Scaling and Connecting

Scaling and Connecting

Moving from one or two small things to a regular emphasis on mental wellness as part of campus culture is an ongoing effort.  Scaling up your mental wellness work requires student leaders to connect to others in order to support efforts on a greater scale. Scaling up can be in size, frequency, reach, number of collaborators, production quality, inclusion, or other measures of impact.

As student leaders and ASEC executive move forward in these and other areas, they will need to consider how to scale and sustain their efforts.

Scale by Connecting – for Student Leaders on Campus

The following diagram shows a simple model for connection and collaboration that will provide relationships that can help efforts to scale.

Local student associations work together provincially as ASEC, and take on different roles and focus when acting in their local community or working together under the provincial ASEC banner.

  1. Local student leaders connect to their campus (including the student body, administration, faculty and staff).
  2. They also connect to their local community, including local government, community programs, and local mental health programs and providers.
  3. Student leaders also connect to ASEC to establish a collective voice, greater influence, and to connect with their peers at other member institutions.
  4. Finally, student leaders may find occasion to connect with provincial actors like the provincial government (e.g., through lobby week) or through the provincial community of practice. This provincial connection is enabled through collective action as ASEC, and complements the student leaders’ work on their own campus, community, and their peer connections to other schools and leaders who make up ASEC.

Note that all of these connections occur against the backdrop of the whole system, in all its complexity. While the diagram shows simplified communication, the actual experience of reaching out and connecting can be complicated. However, despite the messiness of managing all these conversations and relationships, this is where the greatest opportunities emerge and co-creation can truly happen.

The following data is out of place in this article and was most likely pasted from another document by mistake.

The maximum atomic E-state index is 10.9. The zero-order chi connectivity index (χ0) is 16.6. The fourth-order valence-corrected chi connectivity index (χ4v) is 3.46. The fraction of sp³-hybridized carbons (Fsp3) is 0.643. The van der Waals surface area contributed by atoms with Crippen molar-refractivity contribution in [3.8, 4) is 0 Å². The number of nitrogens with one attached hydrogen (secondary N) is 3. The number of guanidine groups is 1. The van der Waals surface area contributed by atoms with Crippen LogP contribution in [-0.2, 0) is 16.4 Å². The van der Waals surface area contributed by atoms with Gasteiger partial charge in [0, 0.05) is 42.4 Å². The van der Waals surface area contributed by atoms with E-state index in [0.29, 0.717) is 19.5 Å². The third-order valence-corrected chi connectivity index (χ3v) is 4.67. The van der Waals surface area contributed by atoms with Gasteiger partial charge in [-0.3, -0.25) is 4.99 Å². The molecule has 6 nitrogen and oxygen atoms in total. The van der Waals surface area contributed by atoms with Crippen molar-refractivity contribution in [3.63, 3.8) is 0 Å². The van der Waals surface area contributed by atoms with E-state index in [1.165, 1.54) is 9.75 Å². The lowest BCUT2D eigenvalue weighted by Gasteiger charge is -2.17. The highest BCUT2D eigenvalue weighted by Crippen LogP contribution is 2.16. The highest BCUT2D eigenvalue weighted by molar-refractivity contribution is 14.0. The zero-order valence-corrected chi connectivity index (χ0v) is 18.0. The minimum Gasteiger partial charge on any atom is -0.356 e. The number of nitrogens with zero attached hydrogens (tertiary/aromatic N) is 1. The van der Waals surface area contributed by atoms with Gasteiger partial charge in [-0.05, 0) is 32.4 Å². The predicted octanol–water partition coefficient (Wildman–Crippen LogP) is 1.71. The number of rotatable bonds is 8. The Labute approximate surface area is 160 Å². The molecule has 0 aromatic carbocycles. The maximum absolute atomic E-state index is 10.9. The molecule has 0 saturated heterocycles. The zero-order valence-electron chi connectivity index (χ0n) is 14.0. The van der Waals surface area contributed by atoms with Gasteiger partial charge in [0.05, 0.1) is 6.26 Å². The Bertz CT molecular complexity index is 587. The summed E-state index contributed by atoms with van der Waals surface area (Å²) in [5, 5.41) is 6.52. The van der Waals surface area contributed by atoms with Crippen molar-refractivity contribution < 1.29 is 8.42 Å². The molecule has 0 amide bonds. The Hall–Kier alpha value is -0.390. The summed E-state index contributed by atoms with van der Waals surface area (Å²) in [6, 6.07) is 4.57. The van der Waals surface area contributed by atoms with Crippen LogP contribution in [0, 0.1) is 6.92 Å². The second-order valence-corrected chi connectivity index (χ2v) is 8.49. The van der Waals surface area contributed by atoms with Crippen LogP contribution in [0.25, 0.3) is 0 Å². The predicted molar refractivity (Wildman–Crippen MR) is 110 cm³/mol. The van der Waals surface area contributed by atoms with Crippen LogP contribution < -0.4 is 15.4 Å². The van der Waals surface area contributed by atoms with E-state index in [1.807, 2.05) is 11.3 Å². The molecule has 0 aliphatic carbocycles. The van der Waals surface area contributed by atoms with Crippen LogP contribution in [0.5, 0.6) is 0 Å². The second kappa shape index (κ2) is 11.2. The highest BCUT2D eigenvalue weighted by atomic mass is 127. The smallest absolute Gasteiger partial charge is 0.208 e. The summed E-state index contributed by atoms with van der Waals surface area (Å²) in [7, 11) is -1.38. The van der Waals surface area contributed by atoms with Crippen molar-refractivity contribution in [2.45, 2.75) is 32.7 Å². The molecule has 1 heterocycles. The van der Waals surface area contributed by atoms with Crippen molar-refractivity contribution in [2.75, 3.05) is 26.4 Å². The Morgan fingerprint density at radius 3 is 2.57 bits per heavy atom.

Scale by Connecting – for Student Leaders with ASEC

ASEC works at a broader provincial level in their contributions to mentally healthy campuses. ASEC is the collaboration of these member student associations, student leaders, and ASEC staff.

  1. ASEC primarily enables the network of member student associations to learn from each other and collaborate together. This means connecting to member institutions, and helping institutions connect to each other.
  2. ASEC also brings a collective student voice forward on the provincial stage, including with the provincial government, and the provincial community of practice. Their voice helps to remind others of the diverse characteristics of members’ campuses.
  3. This collective provincial voice for students also enables collaborations across institutions and between different stakeholder groups.
  4. Finally, ASEC staff may occasionally support member institutions by reaching out at a community level, either to local government or to other local contributors. However, this is secondary communication, and follows the lead of the local members.

 Scale with the Maturity Model

Scaling (getting bigger, or better, or more consistent and effective) is at the heart of the maturity model [LINK to maturity model]. By considering the different elements of the model, student leaders can identify different areas to expand their efforts.